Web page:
I've always said that there are three kinds of learners in the world. There are those that learn by listening, there are those that learn by watching, and there are those that just have to touch the electric fence and find out for themselves. Anyone care to guess which kind of learner I am?
I've been wanting to give a tyvek tarp a try for a while now. I've done a several searches here on HF and on other gear and camping boards and read many of the pluses and minuses of tyvek for use as a tarp. I understand tyvek can sometimes tear and it doesn't pack down well if stuffed. On the other hand, it folds flat nicely, its water proof and best of all, its relatively inexpensive.
I got lucky last weekend when I delivered a couple of PLUQs that I made for a friend and his youngest son. We were adjusting the PLUQs and talking hammock stuff when the subject of tyvek came up. My friend mentioned that he had a little bit of a roll left in his basement and that I was welcome to it if I wanted it. SCORE!!!
Wednesday evening I finally got around to cutting off a piece to try making a tarp from. Now I had all intentions of making a cat cut hex tarp with a 144 inch ridgeline. But...somehow I managed to cut the tyvek about 24 inches too short (long story...). After I realized that I had goofed and that there wasn't enough left on the roll to cut another piece long enough, I had to figure out how to salvage what I had. The solution...an 8 x 10 rectangular tarp to be pitched asym. I'd still get pretty good coverage, it would ultimately be a little bit lighter and I'd only need two stakes to tie it out. Its the same size and shape as 5 other blue poly tarps that I've made for my daughters and friends so based on their experiences, I know the coverage is decent. OK, problem solved.
I cut the tarp out and squared it up at my office. Glass-topped conference tables sure make nice cutting tables. I had all intentions of including cat cuts but I got lazy and decided to just go with a plain ol' straight-sided rectangle. Once home I tossed the piece of tyvek and a few old tennis shoes in the dryer, set it on low and gave it a spin for half an hour or so to soften it up. To my surprise, it was still pretty crinkly and crunchy when I took it out. It didn't take long to discover that I could take the crinkliness out pretty darn well just by twisting it and wringing it around by hand.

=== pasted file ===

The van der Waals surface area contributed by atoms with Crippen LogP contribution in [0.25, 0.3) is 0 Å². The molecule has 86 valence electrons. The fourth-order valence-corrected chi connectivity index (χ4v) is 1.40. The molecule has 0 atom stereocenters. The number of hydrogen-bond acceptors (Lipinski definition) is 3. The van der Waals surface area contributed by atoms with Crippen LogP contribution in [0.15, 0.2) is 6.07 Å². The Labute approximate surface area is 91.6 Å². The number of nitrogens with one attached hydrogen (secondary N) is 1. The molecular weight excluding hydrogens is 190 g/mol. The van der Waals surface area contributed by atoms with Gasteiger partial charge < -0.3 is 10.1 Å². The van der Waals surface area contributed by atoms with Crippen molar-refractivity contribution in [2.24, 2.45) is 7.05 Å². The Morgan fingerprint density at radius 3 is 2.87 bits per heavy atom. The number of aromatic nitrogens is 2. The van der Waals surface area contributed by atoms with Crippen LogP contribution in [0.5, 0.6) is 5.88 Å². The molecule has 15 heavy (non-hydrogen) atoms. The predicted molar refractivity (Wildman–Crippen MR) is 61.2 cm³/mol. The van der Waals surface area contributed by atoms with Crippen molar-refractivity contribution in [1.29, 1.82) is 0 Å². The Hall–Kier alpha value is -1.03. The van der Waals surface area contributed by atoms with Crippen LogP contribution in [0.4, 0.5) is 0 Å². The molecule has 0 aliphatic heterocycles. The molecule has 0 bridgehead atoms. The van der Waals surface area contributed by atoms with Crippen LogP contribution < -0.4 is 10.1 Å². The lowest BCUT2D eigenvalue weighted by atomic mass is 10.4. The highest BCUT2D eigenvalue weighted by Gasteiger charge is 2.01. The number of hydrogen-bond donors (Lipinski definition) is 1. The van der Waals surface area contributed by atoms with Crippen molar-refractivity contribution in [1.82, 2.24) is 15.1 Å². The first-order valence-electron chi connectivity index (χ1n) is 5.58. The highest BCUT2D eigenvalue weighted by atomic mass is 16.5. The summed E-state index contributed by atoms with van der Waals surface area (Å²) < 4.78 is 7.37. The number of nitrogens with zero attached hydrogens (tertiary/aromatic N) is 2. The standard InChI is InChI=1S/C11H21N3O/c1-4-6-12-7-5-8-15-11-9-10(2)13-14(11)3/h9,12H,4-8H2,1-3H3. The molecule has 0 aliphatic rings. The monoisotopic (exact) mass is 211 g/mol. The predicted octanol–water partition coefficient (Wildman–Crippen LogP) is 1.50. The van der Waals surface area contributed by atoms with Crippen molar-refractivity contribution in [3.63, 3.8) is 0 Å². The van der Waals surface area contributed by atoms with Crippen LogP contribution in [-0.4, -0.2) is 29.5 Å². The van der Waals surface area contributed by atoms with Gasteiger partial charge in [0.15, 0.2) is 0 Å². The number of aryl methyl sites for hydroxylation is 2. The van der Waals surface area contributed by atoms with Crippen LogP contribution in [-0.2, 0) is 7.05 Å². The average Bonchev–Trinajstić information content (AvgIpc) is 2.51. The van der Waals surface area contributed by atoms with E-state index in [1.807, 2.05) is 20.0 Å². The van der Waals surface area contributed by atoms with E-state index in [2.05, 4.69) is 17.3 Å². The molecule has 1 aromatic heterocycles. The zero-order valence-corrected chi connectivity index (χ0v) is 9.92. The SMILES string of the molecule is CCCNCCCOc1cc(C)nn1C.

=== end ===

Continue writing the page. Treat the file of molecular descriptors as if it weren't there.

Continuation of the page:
Once I was satisfied that I'd done away with most of the crinkliness, I added the tie-out tabs. Rather than buy some pre-made tie-outs, I used fiberglass-reinforced strapping tape. To make the tabs I cut two pieces of tape, one 18 inches long and the other 6 inches long. I stuck the 6-inch piece of tape to the 18 inch piece of tape at the midpoint (sticky side to sticky side). The tape would be folded over and and stick to the tarp so that the edge of each end of the 6-inch piece just touched the corner of the tarp itself. I also added a couple of 6-inch pieces of tape along the edges of the tarp at the corners for reinforcement. The result looked like this...
For a little extra protection from gusty winds, I added a piece of 1/8-inch shock cord to two of the opposing corners. All in all it took less than two hours to make and about half of that was marking, squaring and cutting the tyvek.
I hung it up late this afternoon in my favorite hammock gear test site (aka the woods behind our house) for its first test drive.
I'm pretty pleased with the way it went together. We'll see how well it holds up over the next several months. For those that are wondering how much it weighs...according to the postal scale at work, 17.2 ounces.
I definitely can't argue about the cost - for all practical purposes, this one was free. But, if one was able to by the tyvek by the yard and pick up a roll of strapping tape to go with it, you would likely come in at $20 or so for a pretty decent tarp. Even a 144 inch tyvek hex tarp wouldn't set ya back much more than that...